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I'm trying to store a lot of large numbers that truncate when stored as INT values. Unfortunately they are too large for this type.

I'm thinking about using Base36 encoding to accomplish this. Are there any other ways to go about fixing this problem?

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    How big are the numbers? Bigger than BIGINT can store? – ypercubeᵀᴹ Aug 27 '12 at 14:48
  • oh wow :p didn't know there was such a thing as BIGINT... I'm a C programmer at heart still – Glenna Mccraw Aug 27 '12 at 14:53
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More often than not, Base36 encoding will lead to a loss of precision as the base conversion process requires floating point number operations. Not only will this corrupt your data when converting to and from Base36, you will also be consuming more space (INT takes up 4 bytes, many Base36-encoded integers near the 32-bit unsigned integral limit will take up more than this).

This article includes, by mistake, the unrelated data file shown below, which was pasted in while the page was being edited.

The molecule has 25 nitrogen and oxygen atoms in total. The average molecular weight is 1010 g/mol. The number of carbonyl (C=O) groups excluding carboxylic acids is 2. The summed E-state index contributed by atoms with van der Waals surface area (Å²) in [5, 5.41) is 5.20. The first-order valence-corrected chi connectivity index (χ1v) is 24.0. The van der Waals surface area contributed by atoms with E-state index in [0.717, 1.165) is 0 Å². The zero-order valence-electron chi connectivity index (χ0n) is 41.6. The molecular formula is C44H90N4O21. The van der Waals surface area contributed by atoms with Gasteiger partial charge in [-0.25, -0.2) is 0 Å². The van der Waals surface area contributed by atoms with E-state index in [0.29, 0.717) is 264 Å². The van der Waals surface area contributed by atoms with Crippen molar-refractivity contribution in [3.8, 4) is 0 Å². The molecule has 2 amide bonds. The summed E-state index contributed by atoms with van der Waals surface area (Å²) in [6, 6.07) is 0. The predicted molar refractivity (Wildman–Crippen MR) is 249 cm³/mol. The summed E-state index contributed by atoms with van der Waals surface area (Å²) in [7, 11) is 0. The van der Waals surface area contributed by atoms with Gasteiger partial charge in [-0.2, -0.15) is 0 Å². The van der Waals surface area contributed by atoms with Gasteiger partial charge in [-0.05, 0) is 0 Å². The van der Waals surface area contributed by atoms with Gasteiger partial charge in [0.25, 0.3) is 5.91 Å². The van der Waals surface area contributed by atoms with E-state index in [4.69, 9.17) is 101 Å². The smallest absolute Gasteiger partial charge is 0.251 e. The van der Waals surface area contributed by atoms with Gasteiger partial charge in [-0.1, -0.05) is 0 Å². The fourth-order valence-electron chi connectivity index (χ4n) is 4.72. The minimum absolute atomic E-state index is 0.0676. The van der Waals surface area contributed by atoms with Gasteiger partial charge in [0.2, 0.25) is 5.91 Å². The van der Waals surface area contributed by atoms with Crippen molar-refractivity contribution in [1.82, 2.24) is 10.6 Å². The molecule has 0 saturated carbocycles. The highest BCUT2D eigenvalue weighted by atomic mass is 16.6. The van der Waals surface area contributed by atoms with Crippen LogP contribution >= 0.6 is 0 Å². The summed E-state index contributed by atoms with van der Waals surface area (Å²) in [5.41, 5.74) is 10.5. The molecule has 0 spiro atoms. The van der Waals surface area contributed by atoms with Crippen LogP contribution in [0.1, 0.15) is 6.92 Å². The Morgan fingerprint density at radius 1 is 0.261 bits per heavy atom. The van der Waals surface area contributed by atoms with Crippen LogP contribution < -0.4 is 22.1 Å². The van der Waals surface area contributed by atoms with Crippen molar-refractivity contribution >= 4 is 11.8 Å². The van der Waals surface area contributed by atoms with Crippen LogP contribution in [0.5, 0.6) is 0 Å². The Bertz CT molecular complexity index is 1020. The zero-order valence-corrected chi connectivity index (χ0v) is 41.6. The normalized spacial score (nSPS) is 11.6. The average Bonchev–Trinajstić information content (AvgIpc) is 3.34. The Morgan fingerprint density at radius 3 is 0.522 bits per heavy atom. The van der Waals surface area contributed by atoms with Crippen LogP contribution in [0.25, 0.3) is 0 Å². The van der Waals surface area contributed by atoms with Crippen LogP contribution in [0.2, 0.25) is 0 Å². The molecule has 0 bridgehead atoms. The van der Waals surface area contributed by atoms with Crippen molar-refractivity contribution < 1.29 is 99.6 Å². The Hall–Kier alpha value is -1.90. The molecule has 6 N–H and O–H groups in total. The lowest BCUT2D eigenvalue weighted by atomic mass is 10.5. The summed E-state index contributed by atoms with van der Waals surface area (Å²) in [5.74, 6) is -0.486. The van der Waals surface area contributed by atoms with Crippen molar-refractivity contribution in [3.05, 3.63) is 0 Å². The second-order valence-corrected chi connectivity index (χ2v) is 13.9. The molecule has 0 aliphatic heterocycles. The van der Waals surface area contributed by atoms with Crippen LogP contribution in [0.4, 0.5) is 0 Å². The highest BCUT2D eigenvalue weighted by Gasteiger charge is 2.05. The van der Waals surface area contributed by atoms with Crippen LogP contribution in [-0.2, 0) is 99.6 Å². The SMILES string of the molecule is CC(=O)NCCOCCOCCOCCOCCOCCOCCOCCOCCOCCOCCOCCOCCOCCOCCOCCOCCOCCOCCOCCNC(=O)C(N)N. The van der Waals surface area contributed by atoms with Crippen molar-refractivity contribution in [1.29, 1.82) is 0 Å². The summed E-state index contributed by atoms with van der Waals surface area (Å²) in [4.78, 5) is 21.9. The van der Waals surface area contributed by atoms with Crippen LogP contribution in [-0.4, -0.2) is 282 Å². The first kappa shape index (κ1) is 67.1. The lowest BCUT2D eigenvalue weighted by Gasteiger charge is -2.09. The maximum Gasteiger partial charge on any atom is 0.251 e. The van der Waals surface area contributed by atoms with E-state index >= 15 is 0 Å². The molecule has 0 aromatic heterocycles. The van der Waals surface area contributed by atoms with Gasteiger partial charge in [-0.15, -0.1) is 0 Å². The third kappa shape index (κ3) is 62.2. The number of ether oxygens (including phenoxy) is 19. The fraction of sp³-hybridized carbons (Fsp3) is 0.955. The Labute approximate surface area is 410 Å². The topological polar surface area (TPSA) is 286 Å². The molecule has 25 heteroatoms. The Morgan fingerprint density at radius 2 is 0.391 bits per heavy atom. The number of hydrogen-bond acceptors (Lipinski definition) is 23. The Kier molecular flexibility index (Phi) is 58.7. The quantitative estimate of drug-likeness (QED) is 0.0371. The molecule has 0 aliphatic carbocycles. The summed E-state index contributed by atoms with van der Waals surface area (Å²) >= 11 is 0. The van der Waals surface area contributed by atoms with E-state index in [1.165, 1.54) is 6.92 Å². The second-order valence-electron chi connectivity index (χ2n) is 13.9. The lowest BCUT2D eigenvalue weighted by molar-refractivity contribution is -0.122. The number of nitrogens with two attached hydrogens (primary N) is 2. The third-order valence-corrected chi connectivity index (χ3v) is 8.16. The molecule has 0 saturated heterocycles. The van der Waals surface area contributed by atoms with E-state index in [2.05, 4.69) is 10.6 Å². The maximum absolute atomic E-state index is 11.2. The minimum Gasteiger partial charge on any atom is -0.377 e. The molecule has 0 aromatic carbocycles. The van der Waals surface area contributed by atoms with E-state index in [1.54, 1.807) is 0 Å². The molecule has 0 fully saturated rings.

See PHP's documentation for a thorough explanation on the loss of precision.


Answer: You should be using BIGINT for your operations.

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You can use either,

the bigger than INT, integer BIGINT datatype:

BIGINT UNSIGNED: values from 0 up to 2^64-1 (about 18 * 10^18)

BIGINT SIGNED: values from -2^63 up to 2^63-1 (about -9 * 10^18 to 9 * 10^18)

or fixed-point NUMERIC (also named DECIMAL) datatype:

DECIMAL(M, 0): values from -(10^M-1) up to 10^M+1

The M can be up to 65, so you can store integers with up to 65 decimal digits.

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